By Léa Baert

Through her multidisciplinary design practice, Léa Baert regularly develops textural elements for set design. In Salamandre, this aspect of her work comes to the fore, with Baert creating a set of textile mountains that seem drawn from a fantastical landscape.

Inspired by a playground in Le square de la Salamandre, a plaza close to Baert’s home in Paris, Salamandre’s mountains are designed as cut-out sections resembling a sliced geode, their hollow innards revealing the making process.

Baert was attracted to Kvadrat Febrik’s Uniform Melange textile for its luminous qualities. By manipulating the knitted textile to see how it reacted to light, Baert was able to capture its curves and folds.

Throughout her project, Baert saw the Kvadrat Febrik textiles as raw matter with which she could build volume, contours, pleats and clefts – not simply as a flat surface upholstery. By adding an aluminium sheet to the laminated textile, Baert created a selfsupporting material which could be shaped into a wavy structure, emphasising the textile’s magical effects.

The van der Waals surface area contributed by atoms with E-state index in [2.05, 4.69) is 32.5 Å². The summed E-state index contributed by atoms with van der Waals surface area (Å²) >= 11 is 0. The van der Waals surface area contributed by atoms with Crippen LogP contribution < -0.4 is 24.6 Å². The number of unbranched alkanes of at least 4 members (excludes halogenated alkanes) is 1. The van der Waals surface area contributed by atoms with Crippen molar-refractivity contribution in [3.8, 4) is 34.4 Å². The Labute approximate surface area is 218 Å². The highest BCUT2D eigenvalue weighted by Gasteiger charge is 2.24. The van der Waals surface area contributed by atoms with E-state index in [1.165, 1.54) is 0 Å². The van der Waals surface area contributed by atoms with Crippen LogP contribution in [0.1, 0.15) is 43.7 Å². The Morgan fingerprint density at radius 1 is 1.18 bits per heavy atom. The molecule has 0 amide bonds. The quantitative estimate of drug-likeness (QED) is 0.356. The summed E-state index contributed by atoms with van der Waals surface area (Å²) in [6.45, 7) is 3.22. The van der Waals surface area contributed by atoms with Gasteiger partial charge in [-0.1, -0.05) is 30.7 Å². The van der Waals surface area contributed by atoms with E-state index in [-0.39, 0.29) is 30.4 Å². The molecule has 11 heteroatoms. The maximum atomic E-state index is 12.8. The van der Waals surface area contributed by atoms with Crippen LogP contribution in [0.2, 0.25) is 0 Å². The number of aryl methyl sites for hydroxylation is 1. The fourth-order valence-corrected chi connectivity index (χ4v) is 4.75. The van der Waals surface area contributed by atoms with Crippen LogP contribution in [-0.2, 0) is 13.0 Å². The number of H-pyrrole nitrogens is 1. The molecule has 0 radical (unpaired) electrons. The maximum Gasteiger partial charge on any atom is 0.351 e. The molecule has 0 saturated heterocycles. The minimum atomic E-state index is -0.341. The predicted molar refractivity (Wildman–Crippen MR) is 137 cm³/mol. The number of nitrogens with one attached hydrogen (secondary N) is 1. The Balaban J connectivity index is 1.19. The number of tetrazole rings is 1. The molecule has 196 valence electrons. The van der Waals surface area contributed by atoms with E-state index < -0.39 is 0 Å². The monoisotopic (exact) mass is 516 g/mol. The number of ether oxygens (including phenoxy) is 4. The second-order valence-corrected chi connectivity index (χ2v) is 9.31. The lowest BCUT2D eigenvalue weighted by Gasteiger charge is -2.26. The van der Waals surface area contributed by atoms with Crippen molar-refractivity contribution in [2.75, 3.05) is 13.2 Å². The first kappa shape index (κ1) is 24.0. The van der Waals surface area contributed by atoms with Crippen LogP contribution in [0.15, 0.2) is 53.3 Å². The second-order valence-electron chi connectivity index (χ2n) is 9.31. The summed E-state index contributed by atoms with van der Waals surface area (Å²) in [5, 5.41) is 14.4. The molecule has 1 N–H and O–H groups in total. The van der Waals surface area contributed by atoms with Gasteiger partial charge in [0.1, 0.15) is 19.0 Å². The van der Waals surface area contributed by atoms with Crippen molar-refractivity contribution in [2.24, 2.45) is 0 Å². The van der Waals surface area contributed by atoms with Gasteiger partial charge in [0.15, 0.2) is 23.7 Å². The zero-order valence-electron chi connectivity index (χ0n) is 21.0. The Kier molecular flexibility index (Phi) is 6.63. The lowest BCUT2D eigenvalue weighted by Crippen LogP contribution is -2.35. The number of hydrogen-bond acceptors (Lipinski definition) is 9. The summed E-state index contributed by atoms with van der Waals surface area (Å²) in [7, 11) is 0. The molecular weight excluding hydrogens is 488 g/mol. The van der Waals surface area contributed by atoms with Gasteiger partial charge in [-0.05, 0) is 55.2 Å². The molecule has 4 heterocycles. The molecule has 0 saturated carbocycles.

The softness and sturdiness of the knitted textile allow it to be easily moulded, while the textile is sharply cut in order to highlight the technical composition of the Uniform Melange. Salamandre has no prescribed function – the viewer can sit, climb or crawl under the installation in order to explore Baert’s imaginary terrain.

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